March 12, 2014

Who Protects the People Who Live Near Industrial Meat Operations?

Jillian Fry

Jillian Fry

Project Director, Public Health & Sustainable Aquaculture Project

Center for a Livable Future

Water sample taken from a manure lagoon in Taylor County, Iowa.

Water sample taken from a manure lagoon in Taylor County, Iowa.

You’ve probably heard that industrial food animal production (often called “factory farming”) is bad for you, the environment, and animal welfare. But have you ever thought about the people who live near the sites where thousands or hundreds of thousands of animals are kept? I’ve spoken to people who cannot open their windows or enjoy their property due to the stench (and toxic gases) in the air, and who sometimes cannot safely drink or bathe in their water due to contamination. Sometimes, depending on the direction of the wind, people find a layer of manure on their cars and homes after it’s sprayed on nearby fields. These conditions reduce residents’ quality of life—and threaten their health.

I attended a public meeting a few years ago in York County, Pennsylvania, where a community was debating the impacts of a proposed industrial-scale hog operation. In an attempt to convince others not to worry, a man in favor of the hog operation stated that if there were health impacts from the site, the health department would know and take action. As a public health researcher familiar with the situation in this community, I knew that was not true. But what about other parts of the country? Were health departments involved? And if health departments were not monitoring health threats elsewhere either, were members of other communities making the same false assumption? We weren’t able to find any studies that answered this question, so a small team of researchers at the Johns Hopkins Center for a Livable Future decided to study whether health departments and other agencies are involved in responding to community concerns surrounding industrial animal production sites. We focused on eight states, and 13 counties in those states, with significant industrial animal production.

Health departments are supposed to monitor and respond to the health concerns of their residents, but when we talked to health department staff members, we heard the same message over and over: most of them are unable to take action when contacted by community members with health concerns about industrial animal production. But why?  It turns out that a few factors play a role.

We reported in the first paper from the study that health departments have limited staff, and that their staff members are often not trained to recognize health threats from these sites. Also, we heard from many participants that political pressures also play a role. Finally, in most cases, they have no relevant regulations to enforce. Therefore, the most common response is to refer callers to the state agency responsible for regulating industrial animal production, usually an environment or natural resources agency (we call them permitting agencies). The problem is, these agencies also face significant barriers.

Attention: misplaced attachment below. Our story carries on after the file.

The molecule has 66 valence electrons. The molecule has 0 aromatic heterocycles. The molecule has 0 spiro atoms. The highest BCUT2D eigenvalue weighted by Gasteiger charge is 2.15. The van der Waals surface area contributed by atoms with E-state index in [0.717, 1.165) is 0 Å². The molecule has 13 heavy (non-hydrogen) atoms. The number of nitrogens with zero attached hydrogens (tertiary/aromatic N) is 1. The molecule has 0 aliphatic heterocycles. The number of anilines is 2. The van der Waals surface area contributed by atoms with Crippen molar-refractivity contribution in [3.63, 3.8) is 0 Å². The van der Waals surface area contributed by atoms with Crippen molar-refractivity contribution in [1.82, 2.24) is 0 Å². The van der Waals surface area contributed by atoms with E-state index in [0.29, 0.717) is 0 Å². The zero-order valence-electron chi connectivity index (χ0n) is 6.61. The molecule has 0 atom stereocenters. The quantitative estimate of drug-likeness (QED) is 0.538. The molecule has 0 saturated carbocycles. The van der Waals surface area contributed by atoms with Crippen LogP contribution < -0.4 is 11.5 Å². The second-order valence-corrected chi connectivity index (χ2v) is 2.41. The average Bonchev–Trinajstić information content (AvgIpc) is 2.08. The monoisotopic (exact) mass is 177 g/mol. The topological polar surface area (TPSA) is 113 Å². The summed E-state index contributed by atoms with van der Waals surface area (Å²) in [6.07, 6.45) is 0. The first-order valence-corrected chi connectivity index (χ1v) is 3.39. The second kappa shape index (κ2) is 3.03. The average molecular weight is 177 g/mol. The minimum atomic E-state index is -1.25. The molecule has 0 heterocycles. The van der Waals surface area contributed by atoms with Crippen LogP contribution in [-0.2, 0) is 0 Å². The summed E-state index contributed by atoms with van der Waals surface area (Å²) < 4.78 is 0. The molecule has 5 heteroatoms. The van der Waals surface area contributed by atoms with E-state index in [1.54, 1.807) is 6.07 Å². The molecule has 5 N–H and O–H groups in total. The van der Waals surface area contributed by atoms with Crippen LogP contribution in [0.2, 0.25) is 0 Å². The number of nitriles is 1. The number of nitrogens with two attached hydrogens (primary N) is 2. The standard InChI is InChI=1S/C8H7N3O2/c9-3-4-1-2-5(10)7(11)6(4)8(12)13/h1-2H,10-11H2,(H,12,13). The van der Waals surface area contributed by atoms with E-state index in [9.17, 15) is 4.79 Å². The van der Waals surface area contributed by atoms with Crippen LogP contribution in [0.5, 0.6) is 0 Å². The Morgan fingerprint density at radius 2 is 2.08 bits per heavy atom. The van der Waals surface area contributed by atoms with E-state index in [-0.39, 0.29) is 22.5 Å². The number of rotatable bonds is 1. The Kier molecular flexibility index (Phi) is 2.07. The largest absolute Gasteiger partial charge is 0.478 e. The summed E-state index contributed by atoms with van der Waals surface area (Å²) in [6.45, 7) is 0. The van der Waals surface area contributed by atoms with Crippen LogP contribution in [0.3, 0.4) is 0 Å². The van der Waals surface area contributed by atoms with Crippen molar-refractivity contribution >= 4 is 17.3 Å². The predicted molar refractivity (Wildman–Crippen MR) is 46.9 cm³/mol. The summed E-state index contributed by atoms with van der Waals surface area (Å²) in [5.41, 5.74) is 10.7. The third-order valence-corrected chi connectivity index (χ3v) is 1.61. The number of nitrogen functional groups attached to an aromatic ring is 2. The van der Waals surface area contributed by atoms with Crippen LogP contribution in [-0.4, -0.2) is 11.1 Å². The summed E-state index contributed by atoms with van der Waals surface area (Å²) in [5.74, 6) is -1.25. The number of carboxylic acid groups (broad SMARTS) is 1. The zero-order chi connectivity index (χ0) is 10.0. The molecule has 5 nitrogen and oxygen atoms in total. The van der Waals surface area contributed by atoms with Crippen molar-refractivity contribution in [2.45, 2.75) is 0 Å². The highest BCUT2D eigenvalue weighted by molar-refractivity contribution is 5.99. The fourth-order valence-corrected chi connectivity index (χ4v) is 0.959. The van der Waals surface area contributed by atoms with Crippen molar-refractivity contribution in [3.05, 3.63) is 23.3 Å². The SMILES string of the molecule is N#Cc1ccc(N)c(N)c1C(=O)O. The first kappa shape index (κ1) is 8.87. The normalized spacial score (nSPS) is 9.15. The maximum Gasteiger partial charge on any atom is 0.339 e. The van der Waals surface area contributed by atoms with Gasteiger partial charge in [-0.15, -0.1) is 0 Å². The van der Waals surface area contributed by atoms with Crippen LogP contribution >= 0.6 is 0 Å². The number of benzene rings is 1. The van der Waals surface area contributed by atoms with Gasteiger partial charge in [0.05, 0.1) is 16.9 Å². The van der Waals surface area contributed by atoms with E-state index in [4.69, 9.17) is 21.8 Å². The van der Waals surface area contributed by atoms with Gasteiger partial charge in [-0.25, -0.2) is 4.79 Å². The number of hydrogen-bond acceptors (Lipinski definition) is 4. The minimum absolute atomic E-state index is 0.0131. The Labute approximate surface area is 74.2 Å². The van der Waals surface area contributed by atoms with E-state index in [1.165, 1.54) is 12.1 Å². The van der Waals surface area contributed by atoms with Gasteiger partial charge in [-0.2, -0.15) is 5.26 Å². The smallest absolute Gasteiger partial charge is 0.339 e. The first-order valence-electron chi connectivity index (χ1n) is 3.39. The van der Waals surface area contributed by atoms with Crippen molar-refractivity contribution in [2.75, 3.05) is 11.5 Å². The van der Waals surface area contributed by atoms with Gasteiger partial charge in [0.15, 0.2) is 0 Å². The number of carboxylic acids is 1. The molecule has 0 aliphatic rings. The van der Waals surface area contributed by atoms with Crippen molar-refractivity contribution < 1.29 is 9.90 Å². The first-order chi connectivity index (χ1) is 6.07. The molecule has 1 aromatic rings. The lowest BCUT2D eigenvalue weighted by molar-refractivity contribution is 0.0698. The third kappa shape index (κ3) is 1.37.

The second paper from our study, recently published in PLOS ONE, reveals that most permitting agencies we spoke to are hindered by narrow regulations, a lack of public health expertise, and limited resources. These agencies are given authority by the U.S. Environmental Protection Agency to regulate these sites using the Clean Water Act (CWA), which is designed to reduce pollution released into U.S. waters. Unfortunately, there are many problems caused by industrial animal production that threaten public health and the environment that are not covered by the CWA (e.g., air pollution, manure runoff from fields caused by rain, overuse of antibiotics, and more).

It’s troubling that most regulatory agencies we spoke to are not only failing to actively monitor industrial animal production sites for health risks, but are generally unable to take meaningful action even when a concern is reported to them. This is a striking gap in basic public health protections, and sadly, rural communities suffer the consequences.

So, what can be done? From a policy standpoint, should we push for new federal regulations that address all of the negative consequences of industrial animal production? As much as I would like to see that happen, it is unlikely in the current political climate. But we can advocate for policy reforms at the local and state levels, including more collaboration between permitting agencies and health departments.

In addition, we can all vote with our forks. Eating less meat, seeking out responsible sources, or adopting a plant-based diet sends a message to corporations that consumers care about the mess these operations are causing in rural America. (If you don’t know where your meat comes from, it’s almost surely from industrial-scale operations.) Also, voting with your fork has an added benefit of improving your health.

Photo: USDA Natural Resources Conservation Service.

3 Comments

  1. Posted by Ruth Kevghas

    From 1988-2000 we lived in a rural community in SD. There was a feed lot that I had to go by 5 days a week on my way to and from college in Hurley, SD– I would hold my nose and drive as fast as I could past it because of the stench- it was like it was devoid of oxygen at times. This was not a huge feed lot either it may have had 300-500 cows at any given time and summer was the worst. The cows were not crammed in together- they could walk around with about 20-30 cows in each paddock. I cannot even imagine what a facility the size of what you are claiming would smell like.

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